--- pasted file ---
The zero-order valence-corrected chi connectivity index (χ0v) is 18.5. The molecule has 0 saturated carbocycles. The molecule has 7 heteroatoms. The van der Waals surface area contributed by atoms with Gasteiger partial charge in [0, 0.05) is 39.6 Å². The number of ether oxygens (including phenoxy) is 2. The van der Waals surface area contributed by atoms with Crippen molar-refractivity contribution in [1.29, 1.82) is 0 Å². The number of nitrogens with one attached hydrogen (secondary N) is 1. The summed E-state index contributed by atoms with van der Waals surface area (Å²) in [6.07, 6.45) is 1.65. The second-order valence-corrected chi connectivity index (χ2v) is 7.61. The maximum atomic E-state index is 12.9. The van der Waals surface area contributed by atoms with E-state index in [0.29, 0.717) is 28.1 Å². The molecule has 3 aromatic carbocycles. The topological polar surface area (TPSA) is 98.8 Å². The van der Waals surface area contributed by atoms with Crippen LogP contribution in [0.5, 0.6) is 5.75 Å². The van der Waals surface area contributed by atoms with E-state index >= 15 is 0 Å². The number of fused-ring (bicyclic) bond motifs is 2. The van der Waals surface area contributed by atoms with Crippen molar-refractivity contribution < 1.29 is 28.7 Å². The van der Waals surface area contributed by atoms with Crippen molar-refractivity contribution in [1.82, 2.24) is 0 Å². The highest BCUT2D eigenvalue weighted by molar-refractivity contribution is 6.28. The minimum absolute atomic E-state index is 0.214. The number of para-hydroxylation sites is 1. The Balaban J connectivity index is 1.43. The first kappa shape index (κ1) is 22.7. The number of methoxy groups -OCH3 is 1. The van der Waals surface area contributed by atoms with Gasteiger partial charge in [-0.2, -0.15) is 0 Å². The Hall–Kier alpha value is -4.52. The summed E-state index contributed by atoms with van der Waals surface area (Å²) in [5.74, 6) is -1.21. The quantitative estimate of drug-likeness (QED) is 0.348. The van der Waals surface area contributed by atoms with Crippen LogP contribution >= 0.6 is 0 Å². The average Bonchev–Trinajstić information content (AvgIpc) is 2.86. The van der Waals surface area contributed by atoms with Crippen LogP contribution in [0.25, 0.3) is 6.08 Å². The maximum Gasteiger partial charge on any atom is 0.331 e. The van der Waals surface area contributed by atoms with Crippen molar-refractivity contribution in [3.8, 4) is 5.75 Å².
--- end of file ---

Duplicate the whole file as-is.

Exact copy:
The zero-order valence-corrected chi connectivity index (χ0v) is 18.5. The molecule has 0 saturated carbocycles. The molecule has 7 heteroatoms. The van der Waals surface area contributed by atoms with Gasteiger partial charge in [0, 0.05) is 39.6 Å². The number of ether oxygens (including phenoxy) is 2. The van der Waals surface area contributed by atoms with Crippen molar-refractivity contribution in [1.29, 1.82) is 0 Å². The number of nitrogens with one attached hydrogen (secondary N) is 1. The summed E-state index contributed by atoms with van der Waals surface area (Å²) in [6.07, 6.45) is 1.65. The second-order valence-corrected chi connectivity index (χ2v) is 7.61. The maximum atomic E-state index is 12.9. The van der Waals surface area contributed by atoms with E-state index in [0.29, 0.717) is 28.1 Å². The molecule has 3 aromatic carbocycles. The topological polar surface area (TPSA) is 98.8 Å². The van der Waals surface area contributed by atoms with Crippen LogP contribution in [0.5, 0.6) is 5.75 Å². The van der Waals surface area contributed by atoms with E-state index >= 15 is 0 Å². The number of fused-ring (bicyclic) bond motifs is 2. The van der Waals surface area contributed by atoms with Crippen molar-refractivity contribution < 1.29 is 28.7 Å². The van der Waals surface area contributed by atoms with Crippen molar-refractivity contribution in [1.82, 2.24) is 0 Å². The highest BCUT2D eigenvalue weighted by molar-refractivity contribution is 6.28. The minimum absolute atomic E-state index is 0.214. The number of para-hydroxylation sites is 1. The Balaban J connectivity index is 1.43. The first kappa shape index (κ1) is 22.7. The number of methoxy groups -OCH3 is 1. The van der Waals surface area contributed by atoms with Gasteiger partial charge in [-0.2, -0.15) is 0 Å². The Hall–Kier alpha value is -4.52. The summed E-state index contributed by atoms with van der Waals surface area (Å²) in [5.74, 6) is -1.21. The quantitative estimate of drug-likeness (QED) is 0.348. The van der Waals surface area contributed by atoms with Crippen LogP contribution >= 0.6 is 0 Å². The average Bonchev–Trinajstić information content (AvgIpc) is 2.86. The van der Waals surface area contributed by atoms with Crippen LogP contribution in [0.25, 0.3) is 6.08 Å². The maximum Gasteiger partial charge on any atom is 0.331 e. The van der Waals surface area contributed by atoms with Crippen molar-refractivity contribution in [3.8, 4) is 5.75 Å².